The U.S. Federal Aviation Administration (FAA) has issued a draft Advisory Circular that outlines an Aircraft Network Security Program (ANSP) for security standards affecting data systems on new, modified and “re-enabled” aircraft.

The FAA says the program is intended for an aircraft with wireless communication technology that exchanges information with various “critical and non-critical aircraft systems” as well as outside systems.

The FAA says that previous aircraft designs used aviation Aeronautical Radio Inc. (ARINC) 429/629 or Military Standard (MIL-STD) data buses to connect flight critical avionics systems. Current designs have adopted Transmission Control Protocol (TCP)/Internet Protocol (IP) connectivity to capitalize on speed and weight savings. TCP/IP can be found not only in new aircraft designs but also in post-delivery modifications.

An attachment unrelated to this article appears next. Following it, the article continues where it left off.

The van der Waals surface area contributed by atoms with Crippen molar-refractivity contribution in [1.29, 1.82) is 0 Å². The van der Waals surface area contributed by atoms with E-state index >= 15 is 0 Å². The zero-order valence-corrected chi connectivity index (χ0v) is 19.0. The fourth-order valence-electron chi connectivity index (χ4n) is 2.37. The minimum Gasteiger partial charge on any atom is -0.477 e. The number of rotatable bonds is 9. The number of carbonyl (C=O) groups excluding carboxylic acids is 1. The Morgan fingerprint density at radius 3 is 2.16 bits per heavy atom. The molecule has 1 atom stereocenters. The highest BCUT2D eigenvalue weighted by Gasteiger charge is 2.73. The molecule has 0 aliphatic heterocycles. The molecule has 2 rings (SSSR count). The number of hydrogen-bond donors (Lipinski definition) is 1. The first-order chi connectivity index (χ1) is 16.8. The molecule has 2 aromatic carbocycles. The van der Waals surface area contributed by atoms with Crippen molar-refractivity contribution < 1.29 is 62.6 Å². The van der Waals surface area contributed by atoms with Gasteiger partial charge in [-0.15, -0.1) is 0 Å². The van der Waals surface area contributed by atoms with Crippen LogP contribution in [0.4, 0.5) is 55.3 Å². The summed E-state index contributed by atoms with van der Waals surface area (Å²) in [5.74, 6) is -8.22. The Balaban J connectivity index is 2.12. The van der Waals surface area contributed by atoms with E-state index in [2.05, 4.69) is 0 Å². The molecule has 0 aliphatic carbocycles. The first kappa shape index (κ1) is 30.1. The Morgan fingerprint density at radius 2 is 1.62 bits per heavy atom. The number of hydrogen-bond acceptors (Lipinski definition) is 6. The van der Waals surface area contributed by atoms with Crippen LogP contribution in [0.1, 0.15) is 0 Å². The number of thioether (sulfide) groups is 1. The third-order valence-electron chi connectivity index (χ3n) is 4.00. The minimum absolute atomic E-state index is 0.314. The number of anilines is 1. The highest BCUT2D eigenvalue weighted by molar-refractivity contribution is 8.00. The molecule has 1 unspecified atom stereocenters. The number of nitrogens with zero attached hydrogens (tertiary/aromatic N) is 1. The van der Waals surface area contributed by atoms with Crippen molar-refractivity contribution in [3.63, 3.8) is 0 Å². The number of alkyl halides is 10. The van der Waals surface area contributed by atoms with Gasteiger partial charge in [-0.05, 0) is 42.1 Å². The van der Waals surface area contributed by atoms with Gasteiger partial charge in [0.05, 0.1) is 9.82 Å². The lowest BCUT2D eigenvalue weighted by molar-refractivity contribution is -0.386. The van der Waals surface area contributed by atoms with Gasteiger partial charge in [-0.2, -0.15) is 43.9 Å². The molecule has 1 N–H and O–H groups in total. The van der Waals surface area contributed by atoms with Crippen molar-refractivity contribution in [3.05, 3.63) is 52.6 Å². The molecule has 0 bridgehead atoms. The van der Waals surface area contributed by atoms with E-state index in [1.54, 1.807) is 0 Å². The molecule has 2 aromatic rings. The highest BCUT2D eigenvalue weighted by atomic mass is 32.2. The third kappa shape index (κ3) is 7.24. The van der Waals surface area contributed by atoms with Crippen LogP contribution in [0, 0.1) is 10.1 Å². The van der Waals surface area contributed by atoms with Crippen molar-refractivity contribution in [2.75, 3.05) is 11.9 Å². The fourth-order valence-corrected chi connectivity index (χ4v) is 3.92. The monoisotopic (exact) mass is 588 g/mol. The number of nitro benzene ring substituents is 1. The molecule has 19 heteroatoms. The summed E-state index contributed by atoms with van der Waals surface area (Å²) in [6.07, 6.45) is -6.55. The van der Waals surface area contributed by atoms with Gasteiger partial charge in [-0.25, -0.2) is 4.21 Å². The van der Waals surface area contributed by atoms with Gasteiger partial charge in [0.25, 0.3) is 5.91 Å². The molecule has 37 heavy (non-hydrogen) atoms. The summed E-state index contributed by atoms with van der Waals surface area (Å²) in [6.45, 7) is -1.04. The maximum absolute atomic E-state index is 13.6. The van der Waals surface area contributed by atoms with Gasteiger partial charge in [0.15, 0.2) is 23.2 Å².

The FAA says a major benefit of TCP/IP is the ability to move data to and from the aircraft without the use of standard storage media. The types of data transmitted can range from customer profile, in-flight entertainment, navigation and aircraft health monitoring.

However, FAA says a “real threat exists” that may be intentional or unintentional with a detrimental effect on system performance. These effects may range from reduced performance, denial of service, or criminal activity.

Developing an ANSP will require preventing unauthorized external access to aircraft networks, identification and assessment of security threats, prevention of inadvertent or malicious changes to aircraft networks and prevention of unauthorized access by onboard sources, the FAA says.

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